an antidote to craving abundance
“Some luck lies in not getting what you thought you wanted but getting what you have, which once you have got it you may be smart enough to see is what you would have wanted had you known.”
~ Garrison Keillor
Yesterday, I heard a story about Markus Persson, a Swedish video-game programmer, and the founder and creator of Minecraft. If you happen to be a parents of a child over the age of, say, 8, it's likely that you already know all about Minecraft (ad nauseum), but for those who have blissfully escaped Minecraft Mania, Minecraft is a video game where players can build a virtual world using an assortment of blocks -- sort of like virtual LEGO. Since its creation in 2011, millions of copies of Minecraft have been sold, and the company that owned Minecraft was bought by Microsoft, making Markus Persson a billionaire.
You would think this would make him happy.
However, late last month, Persson, who has over 2.5 million followers on Twitter, shared the following series of tweets within 5 minutes of each other:
The problem with getting everything is you run out of reasons to keep trying, and human interaction becomes impossible due to imbalance.— Markus Persson (@notch) August 29, 2015
Hanging out in ibiza with a bunch of friends and partying with famous people, able to do whatever I want, and I've never felt more isolated.— Markus Persson (@notch) August 29, 2015
In sweden, I will sit around and wait for my friends with jobs and families to have time to do shit, watching my reflection in the monitor.— Markus Persson (@notch) August 29, 2015
When we sold the company, the biggest effort went into making sure the employees got taken care of, and they all hate me now.— Markus Persson (@notch) August 29, 2015
Found a great girl, but she's afraid of me and my life style and went with a normal person instead.— Markus Persson (@notch) August 29, 2015
It would be easy to dismiss him and say "Oh, poor baby, having a hard time with all those billions, are you?" (and to his credit, after the tweets above got shared and re-shared thousands of times, he later tweeted: "To people out there with real problems: I'm sorry the whining of a newly wealthy programmer gets more attention than yours. Stay strong.") but honestly, I feel really sorry for him. He sounds miserable.
When I was in my early 20s, just graduating from university, if you'd asked me what I wanted for myself, I would've probably told you that I wanted to live in a big house and drive a fancy car. As I've gotten older, however, the big house has become less important (there are only 3 of us, after all, and our house is plenty big enough and comfortable for our family), and I've no intention of giving up my 8-year-old dented Toyota Yaris anytime soon (it still drives great, it's paid off, and besides -- I work from home, what do I need a fancy car for?). Still, I'd be lying if I said that I don't sometimes envy the huge walk-in closets my friends have, or I don't imagine how I'd spend lottery-money winnings if I ever actually stopped to buy a ticket (small, beautiful cottages in gorgeous locations around the world, since you asked). But even so, I can imagine a certain emptiness I would feel if I suddenly found myself with everything I ever dreamed I wanted, and nothing to strive for. It would feel very hollow, indeed.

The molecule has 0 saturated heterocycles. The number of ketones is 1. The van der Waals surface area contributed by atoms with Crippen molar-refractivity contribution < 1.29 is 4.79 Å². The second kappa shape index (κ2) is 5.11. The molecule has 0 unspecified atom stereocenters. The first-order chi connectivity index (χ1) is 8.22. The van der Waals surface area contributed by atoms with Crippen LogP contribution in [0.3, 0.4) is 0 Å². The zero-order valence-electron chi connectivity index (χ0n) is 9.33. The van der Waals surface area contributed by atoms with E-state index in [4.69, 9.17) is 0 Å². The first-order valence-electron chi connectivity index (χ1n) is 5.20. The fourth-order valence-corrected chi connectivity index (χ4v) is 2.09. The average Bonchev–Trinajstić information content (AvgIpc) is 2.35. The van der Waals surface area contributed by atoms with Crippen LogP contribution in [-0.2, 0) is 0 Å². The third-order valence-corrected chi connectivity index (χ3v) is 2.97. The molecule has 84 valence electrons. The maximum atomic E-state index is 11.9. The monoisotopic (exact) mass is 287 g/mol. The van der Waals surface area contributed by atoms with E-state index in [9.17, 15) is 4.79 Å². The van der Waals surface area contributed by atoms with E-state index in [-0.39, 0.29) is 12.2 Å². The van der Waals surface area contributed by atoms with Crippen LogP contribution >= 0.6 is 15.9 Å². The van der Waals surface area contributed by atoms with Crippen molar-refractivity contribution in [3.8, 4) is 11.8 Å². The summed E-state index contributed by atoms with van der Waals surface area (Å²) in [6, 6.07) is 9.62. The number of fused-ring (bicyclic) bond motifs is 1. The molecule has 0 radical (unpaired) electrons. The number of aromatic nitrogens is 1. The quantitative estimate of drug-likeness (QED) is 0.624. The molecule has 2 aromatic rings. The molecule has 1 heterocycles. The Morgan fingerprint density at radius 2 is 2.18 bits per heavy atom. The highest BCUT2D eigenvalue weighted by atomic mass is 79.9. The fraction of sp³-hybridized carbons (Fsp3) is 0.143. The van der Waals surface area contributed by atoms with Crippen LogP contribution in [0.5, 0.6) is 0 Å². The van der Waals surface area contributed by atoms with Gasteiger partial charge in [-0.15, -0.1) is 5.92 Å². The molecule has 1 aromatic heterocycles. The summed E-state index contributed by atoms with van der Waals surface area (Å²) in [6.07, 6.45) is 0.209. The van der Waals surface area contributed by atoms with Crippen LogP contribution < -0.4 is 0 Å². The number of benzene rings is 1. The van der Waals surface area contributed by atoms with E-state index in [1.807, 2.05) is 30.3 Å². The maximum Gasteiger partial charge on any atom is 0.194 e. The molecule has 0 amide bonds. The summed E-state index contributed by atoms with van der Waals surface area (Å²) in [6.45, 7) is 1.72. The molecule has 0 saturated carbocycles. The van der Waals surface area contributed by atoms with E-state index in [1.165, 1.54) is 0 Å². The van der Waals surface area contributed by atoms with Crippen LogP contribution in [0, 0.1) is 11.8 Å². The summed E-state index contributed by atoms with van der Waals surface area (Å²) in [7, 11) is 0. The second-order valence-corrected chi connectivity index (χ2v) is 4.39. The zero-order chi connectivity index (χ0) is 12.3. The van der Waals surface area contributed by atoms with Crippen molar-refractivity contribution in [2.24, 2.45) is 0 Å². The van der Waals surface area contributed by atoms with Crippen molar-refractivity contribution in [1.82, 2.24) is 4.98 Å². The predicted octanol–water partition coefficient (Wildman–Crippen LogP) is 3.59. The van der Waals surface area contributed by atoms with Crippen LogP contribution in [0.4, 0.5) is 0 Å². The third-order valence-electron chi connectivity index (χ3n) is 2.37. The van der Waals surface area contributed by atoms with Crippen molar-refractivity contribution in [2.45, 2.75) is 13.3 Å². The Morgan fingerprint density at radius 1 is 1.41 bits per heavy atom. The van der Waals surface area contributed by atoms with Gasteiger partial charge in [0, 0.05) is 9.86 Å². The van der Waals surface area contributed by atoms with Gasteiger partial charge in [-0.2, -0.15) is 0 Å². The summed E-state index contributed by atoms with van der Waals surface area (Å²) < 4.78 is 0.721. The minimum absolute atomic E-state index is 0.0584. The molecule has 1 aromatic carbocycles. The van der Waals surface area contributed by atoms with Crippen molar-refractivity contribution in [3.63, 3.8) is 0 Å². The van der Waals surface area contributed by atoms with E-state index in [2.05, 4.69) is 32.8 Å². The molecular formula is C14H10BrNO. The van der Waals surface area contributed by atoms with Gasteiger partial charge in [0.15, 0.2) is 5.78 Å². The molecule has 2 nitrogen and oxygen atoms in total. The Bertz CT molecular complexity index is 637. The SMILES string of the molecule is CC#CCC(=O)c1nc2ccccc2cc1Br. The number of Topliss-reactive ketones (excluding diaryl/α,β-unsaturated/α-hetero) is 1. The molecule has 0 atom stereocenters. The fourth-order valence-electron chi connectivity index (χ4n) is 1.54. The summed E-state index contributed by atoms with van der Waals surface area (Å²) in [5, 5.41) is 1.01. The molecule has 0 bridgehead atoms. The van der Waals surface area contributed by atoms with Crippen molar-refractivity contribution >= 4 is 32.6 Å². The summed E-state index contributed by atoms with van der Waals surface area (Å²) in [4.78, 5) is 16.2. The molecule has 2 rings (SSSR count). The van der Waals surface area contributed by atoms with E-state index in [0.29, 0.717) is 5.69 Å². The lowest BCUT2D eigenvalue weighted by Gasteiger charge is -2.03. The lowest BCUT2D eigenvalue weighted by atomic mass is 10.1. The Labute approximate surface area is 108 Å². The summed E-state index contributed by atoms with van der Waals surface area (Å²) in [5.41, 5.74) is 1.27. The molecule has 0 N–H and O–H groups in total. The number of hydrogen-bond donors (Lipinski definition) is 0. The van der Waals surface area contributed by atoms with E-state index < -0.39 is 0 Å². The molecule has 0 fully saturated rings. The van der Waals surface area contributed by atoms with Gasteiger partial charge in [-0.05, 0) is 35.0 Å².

As I concentrate on growing and morphing my business, I've been getting receiving little messages like this: the Markus Persson story, and the Garrison Keillor quote I shared at the top of this post, as two examples that have crossed my path recently. Be careful what you wish for, they seem to say. Move mindfully.
I'll definitely heed these little messages from the universe. In any event, over the course of my life, I've come to believe that there are two ways to experience joy in my life now, right this minute, and for the rest of my time on the earth. Both ways are things I've shared many times here on Chookooloonks, but this is the first time that I've thought of them as going hand-in-hand, and so I share them with you now:
1) The first is using your talents to be of service. Accepting your nomination, in other words: using the gifts and skills that light you up in service of other people. I say this not because I think it's a good and charitable thing to do to help your fellow woman and man (although I do), but for more selfish reasons: it just feels good to help people. The people you serve will be grateful, obviously, but my point is that you'll actually be happy when you do it.
2) The second is a gratitude practice. I believe that having a daily practice of thinking about what went well in your day -- everything from small, seemingly insignificant events like the barista getting your coffee order perfectly, to bigger events, like celebrating the birthday or the success of a loved one -- is a sure-fire way to quell the "why can't I be wealthy" blues. By taking note of the good in your life -- daily, with intention -- I think it helps sustain you through the tough times, and eventually, helps you redefine "wealthy" to mean something that you'll discover you already are.
Happy Monday, friends.
Soundtrack: Keep it there, by The Weepies